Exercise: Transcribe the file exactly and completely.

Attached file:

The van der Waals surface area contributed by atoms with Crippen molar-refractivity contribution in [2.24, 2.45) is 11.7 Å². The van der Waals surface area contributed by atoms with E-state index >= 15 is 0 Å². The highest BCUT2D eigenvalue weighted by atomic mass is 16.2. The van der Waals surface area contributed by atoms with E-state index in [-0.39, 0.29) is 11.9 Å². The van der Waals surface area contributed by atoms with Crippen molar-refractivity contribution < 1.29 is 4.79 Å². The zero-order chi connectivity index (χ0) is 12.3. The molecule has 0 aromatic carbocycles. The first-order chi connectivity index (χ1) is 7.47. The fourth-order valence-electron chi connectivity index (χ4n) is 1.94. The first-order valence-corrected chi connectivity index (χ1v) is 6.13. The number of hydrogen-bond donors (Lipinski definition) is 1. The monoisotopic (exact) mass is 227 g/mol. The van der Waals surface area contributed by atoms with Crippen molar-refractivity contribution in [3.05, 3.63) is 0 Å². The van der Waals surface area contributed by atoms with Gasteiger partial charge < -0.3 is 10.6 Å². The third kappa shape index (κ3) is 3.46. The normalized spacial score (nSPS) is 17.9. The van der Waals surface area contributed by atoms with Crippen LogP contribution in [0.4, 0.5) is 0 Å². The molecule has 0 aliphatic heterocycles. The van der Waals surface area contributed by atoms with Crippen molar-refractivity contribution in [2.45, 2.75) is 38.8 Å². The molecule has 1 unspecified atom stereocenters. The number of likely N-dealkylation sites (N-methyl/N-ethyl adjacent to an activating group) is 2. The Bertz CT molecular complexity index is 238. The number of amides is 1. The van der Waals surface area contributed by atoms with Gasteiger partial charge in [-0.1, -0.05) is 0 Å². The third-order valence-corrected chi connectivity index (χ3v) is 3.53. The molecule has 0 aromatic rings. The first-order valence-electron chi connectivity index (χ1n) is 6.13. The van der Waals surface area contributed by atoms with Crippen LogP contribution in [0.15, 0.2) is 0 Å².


The van der Waals surface area contributed by atoms with Crippen molar-refractivity contribution in [2.24, 2.45) is 11.7 Å². The van der Waals surface area contributed by atoms with E-state index >= 15 is 0 Å². The highest BCUT2D eigenvalue weighted by atomic mass is 16.2. The van der Waals surface area contributed by atoms with E-state index in [-0.39, 0.29) is 11.9 Å². The van der Waals surface area contributed by atoms with Crippen molar-refractivity contribution < 1.29 is 4.79 Å². The zero-order chi connectivity index (χ0) is 12.3. The molecule has 0 aromatic carbocycles. The first-order chi connectivity index (χ1) is 7.47. The fourth-order valence-electron chi connectivity index (χ4n) is 1.94. The first-order valence-corrected chi connectivity index (χ1v) is 6.13. The number of hydrogen-bond donors (Lipinski definition) is 1. The monoisotopic (exact) mass is 227 g/mol. The van der Waals surface area contributed by atoms with Crippen molar-refractivity contribution in [3.05, 3.63) is 0 Å². The van der Waals surface area contributed by atoms with Gasteiger partial charge < -0.3 is 10.6 Å². The third kappa shape index (κ3) is 3.46. The normalized spacial score (nSPS) is 17.9. The van der Waals surface area contributed by atoms with Crippen LogP contribution in [0.4, 0.5) is 0 Å². The molecule has 0 aliphatic heterocycles. The van der Waals surface area contributed by atoms with Crippen molar-refractivity contribution in [2.45, 2.75) is 38.8 Å². The molecule has 1 unspecified atom stereocenters. The number of likely N-dealkylation sites (N-methyl/N-ethyl adjacent to an activating group) is 2. The Bertz CT molecular complexity index is 238. The number of amides is 1. The van der Waals surface area contributed by atoms with Gasteiger partial charge in [-0.1, -0.05) is 0 Å². The third-order valence-corrected chi connectivity index (χ3v) is 3.53. The molecule has 0 aromatic rings. The first-order valence-electron chi connectivity index (χ1n) is 6.13. The van der Waals surface area contributed by atoms with Crippen LogP contribution in [0.15, 0.2) is 0 Å².